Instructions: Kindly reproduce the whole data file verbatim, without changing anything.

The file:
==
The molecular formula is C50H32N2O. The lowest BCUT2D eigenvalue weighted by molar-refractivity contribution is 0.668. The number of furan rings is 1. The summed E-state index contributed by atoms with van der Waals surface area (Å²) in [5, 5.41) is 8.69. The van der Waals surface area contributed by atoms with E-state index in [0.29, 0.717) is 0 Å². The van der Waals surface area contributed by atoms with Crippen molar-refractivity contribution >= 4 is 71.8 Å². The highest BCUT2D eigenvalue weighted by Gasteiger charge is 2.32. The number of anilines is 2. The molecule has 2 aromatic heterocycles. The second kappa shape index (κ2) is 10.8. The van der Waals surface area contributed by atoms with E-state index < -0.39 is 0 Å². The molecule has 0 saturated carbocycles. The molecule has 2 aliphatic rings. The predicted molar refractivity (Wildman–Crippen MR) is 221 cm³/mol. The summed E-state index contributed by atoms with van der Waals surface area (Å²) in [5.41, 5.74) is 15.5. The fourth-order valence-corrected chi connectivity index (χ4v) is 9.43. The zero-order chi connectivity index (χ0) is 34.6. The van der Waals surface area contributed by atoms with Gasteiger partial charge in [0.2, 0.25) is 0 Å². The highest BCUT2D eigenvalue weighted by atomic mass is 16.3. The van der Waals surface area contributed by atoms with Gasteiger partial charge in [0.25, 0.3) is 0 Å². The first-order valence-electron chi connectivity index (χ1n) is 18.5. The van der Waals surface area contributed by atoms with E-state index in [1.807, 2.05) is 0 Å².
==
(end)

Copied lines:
The molecular formula is C50H32N2O. The lowest BCUT2D eigenvalue weighted by molar-refractivity contribution is 0.668. The number of furan rings is 1. The summed E-state index contributed by atoms with van der Waals surface area (Å²) in [5, 5.41) is 8.69. The van der Waals surface area contributed by atoms with E-state index in [0.29, 0.717) is 0 Å². The van der Waals surface area contributed by atoms with Crippen molar-refractivity contribution >= 4 is 71.8 Å². The highest BCUT2D eigenvalue weighted by Gasteiger charge is 2.32. The number of anilines is 2. The molecule has 2 aromatic heterocycles. The second kappa shape index (κ2) is 10.8. The van der Waals surface area contributed by atoms with E-state index < -0.39 is 0 Å². The molecule has 0 saturated carbocycles. The molecule has 2 aliphatic rings. The predicted molar refractivity (Wildman–Crippen MR) is 221 cm³/mol. The summed E-state index contributed by atoms with van der Waals surface area (Å²) in [5.41, 5.74) is 15.5. The fourth-order valence-corrected chi connectivity index (χ4v) is 9.43. The zero-order chi connectivity index (χ0) is 34.6. The van der Waals surface area contributed by atoms with Gasteiger partial charge in [0.2, 0.25) is 0 Å². The highest BCUT2D eigenvalue weighted by atomic mass is 16.3. The van der Waals surface area contributed by atoms with Gasteiger partial charge in [0.25, 0.3) is 0 Å². The first-order valence-electron chi connectivity index (χ1n) is 18.5. The van der Waals surface area contributed by atoms with E-state index in [1.807, 2.05) is 0 Å².